Arab World ‘must regain past and golden age of Islam’
Arab countries spending less than half a percent of their GDP on research and development, according to scholar Jim Al-Kalili
A prominent Iraqi-British professor said that the West needed to “acknowledge the contributions of the Islamic world” during a presentation on the “forgotten legacy of Arabic science” at the World Government Summit 2016 in Dubai.
Iraqi-born British professor of physics at the University of Surrey Jim Al-Kalili presented a talk on the Golden Age of Islam and the era’s important contributions to science, mathematics, medicine, engineering, geography and the world.
He said that Ancient Arab scholars were known to enhance and enlighten the Western world of philosophy. Al-Khalili highlighted the current scientific curiosity in the Arab world and discussed the need for greater openness to adopting new ideas, creativity and exploration.
Today, with Arab countries spending less than half a percent of their GDP on research and development, al-Khalili expressed keenness for the Arab world to regain its previous role as leaders in scientific advancement and innovation.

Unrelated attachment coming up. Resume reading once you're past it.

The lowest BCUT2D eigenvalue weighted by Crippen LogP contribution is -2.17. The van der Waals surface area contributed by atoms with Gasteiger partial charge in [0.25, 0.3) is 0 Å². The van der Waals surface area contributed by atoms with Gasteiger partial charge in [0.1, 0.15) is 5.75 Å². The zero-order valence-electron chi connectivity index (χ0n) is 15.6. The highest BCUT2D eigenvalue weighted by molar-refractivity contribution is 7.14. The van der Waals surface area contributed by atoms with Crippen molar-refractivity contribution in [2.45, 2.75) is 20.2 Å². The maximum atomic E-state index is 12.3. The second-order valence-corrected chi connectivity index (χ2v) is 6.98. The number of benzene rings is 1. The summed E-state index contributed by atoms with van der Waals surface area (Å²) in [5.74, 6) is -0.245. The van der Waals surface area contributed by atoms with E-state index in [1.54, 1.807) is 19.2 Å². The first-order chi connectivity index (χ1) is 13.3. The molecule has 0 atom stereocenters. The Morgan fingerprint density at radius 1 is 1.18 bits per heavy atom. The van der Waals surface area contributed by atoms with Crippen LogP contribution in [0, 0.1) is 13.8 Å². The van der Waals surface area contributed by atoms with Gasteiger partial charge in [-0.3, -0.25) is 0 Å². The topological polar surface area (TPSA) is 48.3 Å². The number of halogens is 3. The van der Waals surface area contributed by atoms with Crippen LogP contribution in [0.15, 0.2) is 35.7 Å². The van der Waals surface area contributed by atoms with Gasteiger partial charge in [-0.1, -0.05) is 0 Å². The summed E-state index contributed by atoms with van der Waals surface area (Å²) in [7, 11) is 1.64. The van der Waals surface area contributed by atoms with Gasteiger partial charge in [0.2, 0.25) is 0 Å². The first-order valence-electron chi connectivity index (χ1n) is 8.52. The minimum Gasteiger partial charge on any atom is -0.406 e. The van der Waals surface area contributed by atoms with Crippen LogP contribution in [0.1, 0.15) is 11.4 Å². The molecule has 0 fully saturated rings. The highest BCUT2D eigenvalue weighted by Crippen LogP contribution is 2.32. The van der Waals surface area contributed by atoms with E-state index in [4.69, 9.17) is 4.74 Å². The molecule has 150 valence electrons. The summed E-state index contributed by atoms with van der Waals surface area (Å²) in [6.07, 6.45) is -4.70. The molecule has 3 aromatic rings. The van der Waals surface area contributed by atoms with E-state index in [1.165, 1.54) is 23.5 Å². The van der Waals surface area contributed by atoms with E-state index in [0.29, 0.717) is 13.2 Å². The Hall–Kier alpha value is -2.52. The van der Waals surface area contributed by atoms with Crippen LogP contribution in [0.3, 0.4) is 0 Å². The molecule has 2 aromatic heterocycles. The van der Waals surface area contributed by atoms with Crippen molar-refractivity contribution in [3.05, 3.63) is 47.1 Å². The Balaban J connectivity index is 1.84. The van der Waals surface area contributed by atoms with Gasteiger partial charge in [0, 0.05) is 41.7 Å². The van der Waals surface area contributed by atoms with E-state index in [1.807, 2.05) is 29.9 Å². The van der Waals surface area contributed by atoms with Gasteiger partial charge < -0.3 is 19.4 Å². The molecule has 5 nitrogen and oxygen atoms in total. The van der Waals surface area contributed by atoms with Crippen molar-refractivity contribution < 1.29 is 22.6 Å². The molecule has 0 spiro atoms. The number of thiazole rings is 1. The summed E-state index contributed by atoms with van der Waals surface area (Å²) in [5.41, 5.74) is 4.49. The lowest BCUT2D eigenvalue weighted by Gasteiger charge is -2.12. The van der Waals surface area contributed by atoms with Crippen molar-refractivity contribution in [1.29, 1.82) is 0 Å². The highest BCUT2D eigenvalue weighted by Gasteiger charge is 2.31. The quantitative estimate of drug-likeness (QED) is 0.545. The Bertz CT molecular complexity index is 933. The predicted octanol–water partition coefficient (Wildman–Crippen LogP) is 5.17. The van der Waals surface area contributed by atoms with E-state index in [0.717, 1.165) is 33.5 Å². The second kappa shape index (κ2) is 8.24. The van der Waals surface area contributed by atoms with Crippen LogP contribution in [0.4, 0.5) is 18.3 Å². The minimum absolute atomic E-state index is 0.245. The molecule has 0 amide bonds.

‘Not limited by what we saw’
Commenting on the Golden Age of Islam, the scholar said: “The Arabic Islamic civilization was curious, tolerant, inclusive and open to all ideas, cultures, and movements. Acknowledging the contributions of the Islamic world, Western scholars and philosophers would gather in Baghdad to learn and share knowledge. Scientific achievement meant asking questions and being inquisitive about the world around us, not limited by what we saw.”
Al-Khalili discussed the important contributions of leading Arabic scholars including Al-Haytham, the first scholar to describe optics, Jabir ibn Hayyan, a leader of the translation movement, Al-Kindi, an academic who wrote one of the first revered textbooks on medicine, Al-Kwarizmi, a scholar who discovered Algebra and Al-Razi, a chemist who was the first to classify physical and chemical properties. These leading scholars influenced many of the Western scholars and academics we read about today, including Nicolaus Copernicus and Sir Isaac Newton.
“The age of international language of science was Arabic. The pure ingenuity, curiosity and thirst for knowledge of these scholars is something the scientific world should aspire to achieve.”